AWI is in the mood to adopt review suggestions – McCullough

Sheep Central, July 9, 2018

AWI CEO Stuart McCullough

AUSTRALIAN Wool Innovation is in the mood to adopt the recommendations of the body’s latest performance and governance review, AWI chief executive officer Stuart McCullough said today.

Mr McCullough said the maximum 10-year board term recommendation is one of several which could have far reaching ramifications on the director appointments and elections.

“AWI will fully consult with wool grower shareholders on any such recommendations.

“Recommendations like this are likely to require a constitutional vote at an AGM,” he said.

“It is premature to comment on potential resolutions for the next AGM.

“As noted above, AWI will fully consult with wool grower shareholders on any and all such matters, this may have to be undertaken by way of AGM resolutions.”

An AWI statement said its board is happy to accept the recommendations and plan the adoption forthwith. There are constitutional matters that will be presented as resolutions for shareholders to vote upon at the November 23 AGM. The board believes this report offers a way forward that will take the industry to a new level for the future, the statement said.

Mr McCullough said the review has recommended timelines for the introduction of various of the recommendations.

“Operationally we don’t see any issue, besides cost, in delivery these changes expeditiously and we will make sure wool growers are kept well informed of the progress.

“Board issues will be a matter for the board, but I can report the mood is to work to adopt these recommendations,” he said.

AWI today said it welcomed the release of the independent review into its performance and governance for the period 2015-2018. More than 1300 documents were submitted by AWI as part of the forensic examination, with the views of over 400 wool growers recorded together with 56 written submissions and face-to-face interviews with over 100 stakeholders and public comment.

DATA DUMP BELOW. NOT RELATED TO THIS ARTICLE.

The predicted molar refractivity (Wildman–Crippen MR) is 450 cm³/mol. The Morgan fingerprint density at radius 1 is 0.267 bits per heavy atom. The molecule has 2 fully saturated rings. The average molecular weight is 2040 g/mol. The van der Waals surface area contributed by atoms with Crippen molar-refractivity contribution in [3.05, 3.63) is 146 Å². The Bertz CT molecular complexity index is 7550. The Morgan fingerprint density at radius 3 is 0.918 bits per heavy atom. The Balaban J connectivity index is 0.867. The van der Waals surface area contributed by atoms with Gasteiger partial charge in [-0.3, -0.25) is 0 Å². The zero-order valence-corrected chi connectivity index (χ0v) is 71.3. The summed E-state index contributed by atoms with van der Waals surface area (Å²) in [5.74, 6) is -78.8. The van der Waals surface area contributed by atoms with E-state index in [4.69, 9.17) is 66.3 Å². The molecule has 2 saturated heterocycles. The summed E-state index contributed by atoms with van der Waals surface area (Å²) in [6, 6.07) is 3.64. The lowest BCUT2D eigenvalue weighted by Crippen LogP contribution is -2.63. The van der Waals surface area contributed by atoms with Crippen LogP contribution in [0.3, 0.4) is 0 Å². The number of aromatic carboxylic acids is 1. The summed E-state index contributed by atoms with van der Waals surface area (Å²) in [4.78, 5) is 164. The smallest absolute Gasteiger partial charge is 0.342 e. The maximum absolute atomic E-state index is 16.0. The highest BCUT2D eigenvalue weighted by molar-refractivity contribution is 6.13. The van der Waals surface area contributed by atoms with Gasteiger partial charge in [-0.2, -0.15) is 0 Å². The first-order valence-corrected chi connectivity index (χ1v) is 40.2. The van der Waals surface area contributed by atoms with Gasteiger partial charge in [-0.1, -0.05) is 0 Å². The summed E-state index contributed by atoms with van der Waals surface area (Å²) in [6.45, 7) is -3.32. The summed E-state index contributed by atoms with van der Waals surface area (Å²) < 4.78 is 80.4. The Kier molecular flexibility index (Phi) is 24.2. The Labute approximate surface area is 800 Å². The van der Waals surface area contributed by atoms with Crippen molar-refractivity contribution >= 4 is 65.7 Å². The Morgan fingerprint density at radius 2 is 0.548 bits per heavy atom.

In summary, 82 recommendations have been suggested, AWI said, with the areas of monitoring and evaluation, consultation and governance being the focus. The recommendations range in levels of importance from ‘mandatory’, ‘critical’ and ‘recommended’ and provide the company with timing suggestions for completion helping to pave the way for greater consultation, transparency and accountability.

Mr McCullough said the assessment of how AWI was performing against its responsibilities will be of great benefit to AWI in refining its processes and approach going forward.

“AWI acknowledges there are areas where we can enhance the way we operate and we look forward to improving delivery of our services to Australian wool growers, and the report provides a detailed roadmap to assist that process.”

Mr McCullough said AWI was pleased the report included important context about the scale of the Australian wool industry and the scope of AWI’s research and development role, including:

– The significant contribution of the wool industry to the Australian economy, including a $4.3 billion contribution to exports in 2017/18 (up from $1.9 billion 2009/10) and the employment of 200,000 people. This has seen the gross value of the Australian wool clip double since AWI recommenced a focus on strategic targeted marketing investments to drive demand for wool.

– EY’s finding of a gap between perception of AWI operations, policies and procedures, compared to the evidence they have reviewed. This has highlighted the need for AWI to focus on better explaining our processes and procedures and ensuring targeted open two-way consultation and communications.

– The range of forces impacting on the Australian wool industry and AWI’s role, including changes in processing, consumer behaviour, design trends, digital disruption and emerging markets.

– The current healthy state of the wool market for Australian growers, assisted by the marketing and research and development activities of AWI.

– The relatively low operational costs associated with the running of AWI.

“From an operational perspective we can advise that we intend to expeditiously adopt key recommendations that will assist to enhance our transparency and accountability and our consultation mechanisms with our shareholders and stakeholders,” Mr McCullough said.

A summary of the review’s findings will be sent to all wool growers as part of the WoolPoll process.

To hear more from Mr McCullough, listen to the latest edition of The Yarn here.

Under its funding model, AWI has a statutory obligation through the Statutory Funding Agreement to undergo a triennial independent performance review and is required to report this to levy-payers and the government prior to each WoolPoll event. On 27 February 2018, EY was engaged by the Department of Agriculture and Water Resources to conduct an independent review of AWI, into its performance and governance. AWI last underwent an independent performance review in 2015, covering performance over the preceding three years 2012-2015.


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